To mark the 100th anniversary of the end of the First World War, Dorset and Somerset Air Ambulance is displaying the Poppy of Remembrance on their AW169 helicopter and Critical Care Car over the centenary period.
This year marks the 100th year since the end of the First World War, in which millions of service personnel were seriously injured, wounded or sadly lost their lives. As part of the anniversary, Dorset and Somerset Air Ambulance Volunteers were proud to represent the Charity at a Poppy of Honour Event which was held in Wincanton on Saturday 6th October.
The commemorative event was well-attended and saw an eight-foot steel and glass Poppy-shaped sculpture, proudly unveiled in dedication to those who were killed or declared missing in action. The Poppy monument is the brainchild of Terry Williams. Along with his dedicated team, more than 250,000 helpers gave up their time to handwrite over 1 million red poppies with the names, ranks and dates of each of the service personnel who were lost in the First World War.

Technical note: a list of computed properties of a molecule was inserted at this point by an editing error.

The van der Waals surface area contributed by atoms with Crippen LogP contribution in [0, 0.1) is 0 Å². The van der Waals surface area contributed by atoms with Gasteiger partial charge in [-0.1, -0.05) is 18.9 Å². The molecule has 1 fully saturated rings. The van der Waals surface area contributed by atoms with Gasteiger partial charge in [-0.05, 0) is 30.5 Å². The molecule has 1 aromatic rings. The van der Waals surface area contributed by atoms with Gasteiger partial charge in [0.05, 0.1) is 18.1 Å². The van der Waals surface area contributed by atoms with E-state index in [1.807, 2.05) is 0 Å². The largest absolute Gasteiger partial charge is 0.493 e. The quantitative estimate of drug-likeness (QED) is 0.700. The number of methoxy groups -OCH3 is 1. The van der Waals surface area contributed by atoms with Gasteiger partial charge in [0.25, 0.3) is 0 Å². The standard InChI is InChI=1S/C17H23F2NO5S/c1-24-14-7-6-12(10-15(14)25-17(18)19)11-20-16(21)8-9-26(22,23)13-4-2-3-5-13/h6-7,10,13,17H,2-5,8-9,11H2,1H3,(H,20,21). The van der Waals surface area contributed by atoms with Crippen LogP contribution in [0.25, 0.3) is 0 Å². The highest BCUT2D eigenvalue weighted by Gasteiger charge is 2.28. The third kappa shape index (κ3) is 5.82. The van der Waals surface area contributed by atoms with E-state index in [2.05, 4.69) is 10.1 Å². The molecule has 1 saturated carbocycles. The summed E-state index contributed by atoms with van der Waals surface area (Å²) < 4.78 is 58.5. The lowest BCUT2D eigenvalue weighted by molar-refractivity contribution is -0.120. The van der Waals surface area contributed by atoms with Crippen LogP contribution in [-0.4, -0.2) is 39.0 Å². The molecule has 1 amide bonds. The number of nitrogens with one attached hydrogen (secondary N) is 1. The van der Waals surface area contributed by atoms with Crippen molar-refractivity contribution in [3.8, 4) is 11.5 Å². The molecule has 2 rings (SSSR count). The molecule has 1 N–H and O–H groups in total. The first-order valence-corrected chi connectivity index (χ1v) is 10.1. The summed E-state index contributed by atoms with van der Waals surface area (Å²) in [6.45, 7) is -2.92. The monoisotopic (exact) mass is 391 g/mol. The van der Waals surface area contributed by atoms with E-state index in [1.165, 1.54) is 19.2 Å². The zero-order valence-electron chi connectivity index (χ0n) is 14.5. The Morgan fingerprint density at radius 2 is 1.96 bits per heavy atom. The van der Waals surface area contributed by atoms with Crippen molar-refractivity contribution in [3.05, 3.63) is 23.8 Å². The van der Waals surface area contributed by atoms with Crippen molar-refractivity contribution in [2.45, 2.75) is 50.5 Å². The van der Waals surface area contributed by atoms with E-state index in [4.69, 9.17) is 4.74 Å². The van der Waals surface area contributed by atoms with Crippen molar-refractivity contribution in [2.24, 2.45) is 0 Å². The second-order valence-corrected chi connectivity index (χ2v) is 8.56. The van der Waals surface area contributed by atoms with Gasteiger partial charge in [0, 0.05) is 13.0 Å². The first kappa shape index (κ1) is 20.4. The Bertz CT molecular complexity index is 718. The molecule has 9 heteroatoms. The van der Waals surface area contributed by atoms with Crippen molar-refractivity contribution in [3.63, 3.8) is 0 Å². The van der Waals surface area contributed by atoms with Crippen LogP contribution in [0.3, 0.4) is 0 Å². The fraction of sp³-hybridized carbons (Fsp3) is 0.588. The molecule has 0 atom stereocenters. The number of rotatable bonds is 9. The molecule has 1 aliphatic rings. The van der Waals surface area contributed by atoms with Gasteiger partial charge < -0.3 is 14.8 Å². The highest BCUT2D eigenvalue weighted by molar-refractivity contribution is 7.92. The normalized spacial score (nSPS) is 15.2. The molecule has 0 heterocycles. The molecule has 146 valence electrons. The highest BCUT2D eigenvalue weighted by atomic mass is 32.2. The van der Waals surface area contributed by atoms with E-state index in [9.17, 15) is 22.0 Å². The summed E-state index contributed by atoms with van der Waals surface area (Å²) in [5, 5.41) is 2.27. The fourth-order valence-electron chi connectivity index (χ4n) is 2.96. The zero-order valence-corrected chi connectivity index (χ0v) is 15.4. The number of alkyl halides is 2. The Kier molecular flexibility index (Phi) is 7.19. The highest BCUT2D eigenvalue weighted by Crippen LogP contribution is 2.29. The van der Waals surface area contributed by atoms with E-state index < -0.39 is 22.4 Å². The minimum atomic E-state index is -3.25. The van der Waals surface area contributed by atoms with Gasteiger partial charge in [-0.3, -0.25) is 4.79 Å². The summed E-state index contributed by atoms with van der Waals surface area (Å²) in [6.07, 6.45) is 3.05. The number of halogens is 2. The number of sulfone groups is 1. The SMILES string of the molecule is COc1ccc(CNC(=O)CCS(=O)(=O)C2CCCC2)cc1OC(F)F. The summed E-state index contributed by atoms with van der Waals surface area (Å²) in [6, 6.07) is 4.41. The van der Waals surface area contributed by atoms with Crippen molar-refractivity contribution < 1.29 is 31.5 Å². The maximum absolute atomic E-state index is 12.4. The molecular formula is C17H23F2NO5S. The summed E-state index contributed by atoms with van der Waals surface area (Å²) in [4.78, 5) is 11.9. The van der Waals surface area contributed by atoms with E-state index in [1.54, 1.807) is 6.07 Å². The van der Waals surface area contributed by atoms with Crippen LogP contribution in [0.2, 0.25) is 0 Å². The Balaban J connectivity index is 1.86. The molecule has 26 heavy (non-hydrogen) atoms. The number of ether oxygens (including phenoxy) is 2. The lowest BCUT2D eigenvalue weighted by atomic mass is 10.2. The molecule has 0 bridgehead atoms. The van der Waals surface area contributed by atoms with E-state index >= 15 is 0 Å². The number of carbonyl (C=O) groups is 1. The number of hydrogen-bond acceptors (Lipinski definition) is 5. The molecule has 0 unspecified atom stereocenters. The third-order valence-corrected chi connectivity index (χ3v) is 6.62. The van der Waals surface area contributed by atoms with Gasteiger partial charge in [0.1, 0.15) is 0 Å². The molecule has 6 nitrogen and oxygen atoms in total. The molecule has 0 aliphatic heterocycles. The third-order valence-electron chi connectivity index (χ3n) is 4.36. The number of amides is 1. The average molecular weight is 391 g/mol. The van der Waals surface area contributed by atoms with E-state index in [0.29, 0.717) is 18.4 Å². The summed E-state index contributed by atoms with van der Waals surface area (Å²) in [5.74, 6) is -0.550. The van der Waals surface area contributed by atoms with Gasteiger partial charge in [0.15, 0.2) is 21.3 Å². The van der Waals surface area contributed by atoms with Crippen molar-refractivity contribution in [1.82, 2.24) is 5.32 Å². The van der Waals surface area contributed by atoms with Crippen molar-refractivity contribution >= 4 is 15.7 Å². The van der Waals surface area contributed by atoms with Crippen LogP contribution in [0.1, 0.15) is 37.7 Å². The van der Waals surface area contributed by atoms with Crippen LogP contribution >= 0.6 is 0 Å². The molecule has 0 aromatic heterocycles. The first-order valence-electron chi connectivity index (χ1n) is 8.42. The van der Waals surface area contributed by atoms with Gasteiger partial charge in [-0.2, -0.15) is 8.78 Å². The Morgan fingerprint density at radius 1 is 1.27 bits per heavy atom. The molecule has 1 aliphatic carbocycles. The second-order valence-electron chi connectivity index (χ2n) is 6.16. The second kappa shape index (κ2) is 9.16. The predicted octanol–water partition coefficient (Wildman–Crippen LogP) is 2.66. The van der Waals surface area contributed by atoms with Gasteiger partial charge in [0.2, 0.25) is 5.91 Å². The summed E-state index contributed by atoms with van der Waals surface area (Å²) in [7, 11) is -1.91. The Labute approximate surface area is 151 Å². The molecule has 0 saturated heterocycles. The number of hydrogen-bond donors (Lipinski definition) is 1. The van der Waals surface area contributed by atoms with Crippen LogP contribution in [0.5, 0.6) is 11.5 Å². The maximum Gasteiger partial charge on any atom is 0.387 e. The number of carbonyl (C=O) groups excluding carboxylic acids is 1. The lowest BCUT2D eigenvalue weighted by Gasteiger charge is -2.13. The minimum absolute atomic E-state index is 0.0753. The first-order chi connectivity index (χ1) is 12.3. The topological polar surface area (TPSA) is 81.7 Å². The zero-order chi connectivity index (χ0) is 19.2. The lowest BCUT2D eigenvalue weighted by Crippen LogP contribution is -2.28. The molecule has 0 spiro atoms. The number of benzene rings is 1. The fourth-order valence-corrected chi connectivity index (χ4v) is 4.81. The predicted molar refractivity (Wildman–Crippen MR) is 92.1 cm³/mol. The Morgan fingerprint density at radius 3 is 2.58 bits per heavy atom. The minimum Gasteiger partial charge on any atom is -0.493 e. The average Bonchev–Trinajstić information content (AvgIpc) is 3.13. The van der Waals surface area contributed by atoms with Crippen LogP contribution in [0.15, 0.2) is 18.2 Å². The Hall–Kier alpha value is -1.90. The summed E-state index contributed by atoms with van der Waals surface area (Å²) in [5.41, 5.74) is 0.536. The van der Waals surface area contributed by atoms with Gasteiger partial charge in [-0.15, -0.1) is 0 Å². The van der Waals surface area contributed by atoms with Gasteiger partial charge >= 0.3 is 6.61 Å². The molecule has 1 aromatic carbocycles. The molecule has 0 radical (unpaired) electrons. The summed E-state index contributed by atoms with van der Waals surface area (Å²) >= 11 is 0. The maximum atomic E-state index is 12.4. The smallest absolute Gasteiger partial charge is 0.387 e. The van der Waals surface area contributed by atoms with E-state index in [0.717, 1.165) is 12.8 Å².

South Western Ambulance Service Paramedic Serena Mees volunteered many hours towards the Poppy of Honour, as well as working with paramedic colleague Luke Treharne to arrange and donate the poppy decals which now appear on the Charity’s aircraft and response car, as well as SWASFT ambulances across Somerset.
Bill Sivewright, Chief Executive Officer said: “The Poppy in an enduring symbol of those who made sacrifices for the benefit of others. It seems wholly appropriate that at this time of year and on this particular year, 100 years after the end of the First World War, that we support this initiative.” The Poppy of Honour team visited the Charity’s airbase in Henstridge to mark the occasion and unveil the poppy which sits poignantly next to the aircraft’s name, ‘Pegasus’.